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The years since the collapse of communism in 1989 have witnessed a dangerous renewal of religious intolerance and nationalist demands across Eastern Europe. In this provocative application of moral philosophy to the analysis of contemporary political processes in the region, Sabrina Ramet draws upon the literature of Natural Law to demonstrate that liberal democracy depends on a delicate balance between individual and societal rights. Exploring the situation of Hungarians in Slovakia, Albanians in Kosovo, theoretically-inclined Catholic bishops in Poland, Serbs in Croatia, and contending forces in post-Dayton Bosnia, Ramet contends that the terms of dispute in these cases can be deceptive. She illustrates that claims made on the basis of what she calls the doctrine of collective rights actually subvert the liberal democratic project.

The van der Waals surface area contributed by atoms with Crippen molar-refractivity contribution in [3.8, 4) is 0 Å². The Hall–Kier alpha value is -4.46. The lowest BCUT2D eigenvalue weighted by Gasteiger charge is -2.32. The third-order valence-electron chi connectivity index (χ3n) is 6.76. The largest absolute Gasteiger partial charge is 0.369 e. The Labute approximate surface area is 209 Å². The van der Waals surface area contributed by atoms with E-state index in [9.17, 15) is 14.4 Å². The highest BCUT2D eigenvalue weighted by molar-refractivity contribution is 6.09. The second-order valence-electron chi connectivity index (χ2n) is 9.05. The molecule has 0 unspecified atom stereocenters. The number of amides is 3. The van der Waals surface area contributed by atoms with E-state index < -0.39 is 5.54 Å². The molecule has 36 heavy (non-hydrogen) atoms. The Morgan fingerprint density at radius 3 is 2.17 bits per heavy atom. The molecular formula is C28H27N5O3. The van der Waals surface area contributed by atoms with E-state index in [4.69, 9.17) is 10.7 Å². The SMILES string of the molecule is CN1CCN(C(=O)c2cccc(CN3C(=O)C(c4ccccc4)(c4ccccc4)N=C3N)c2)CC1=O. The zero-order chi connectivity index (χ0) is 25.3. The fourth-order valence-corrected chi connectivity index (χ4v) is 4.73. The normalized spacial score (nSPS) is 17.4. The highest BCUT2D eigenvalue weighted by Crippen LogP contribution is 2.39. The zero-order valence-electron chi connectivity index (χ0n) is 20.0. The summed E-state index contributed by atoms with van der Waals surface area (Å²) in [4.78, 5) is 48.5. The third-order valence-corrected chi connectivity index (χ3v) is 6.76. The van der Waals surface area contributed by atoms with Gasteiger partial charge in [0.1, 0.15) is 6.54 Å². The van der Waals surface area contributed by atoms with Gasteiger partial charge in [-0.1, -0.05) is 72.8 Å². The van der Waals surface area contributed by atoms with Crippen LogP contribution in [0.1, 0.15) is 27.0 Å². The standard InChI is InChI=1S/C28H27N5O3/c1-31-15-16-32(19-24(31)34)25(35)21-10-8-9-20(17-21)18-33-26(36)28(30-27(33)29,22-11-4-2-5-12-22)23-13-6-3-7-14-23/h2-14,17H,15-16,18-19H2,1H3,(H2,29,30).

About the Author
Sabrina P. Ramet is professor of international studies at the University of Washington.
Table of Contents
Chapter 1 Introduction: The Holy Trinity: Rights, Legitimacy, Political Succession Chapter 2 Back to the Future in Eastern Europe Chapter 3 Eastern Europe's Painful Transition Chapter 4 The New Ethnarchy and Theories of Rights Chapter 5 Theocratic Impulses in Poland Chapter 6 The Struggle for Collective Rights in Slovakia Chapter 7 The Albanians of Kosovo Chapter 8 Conclusion: Collective Rights in the Dialectic of History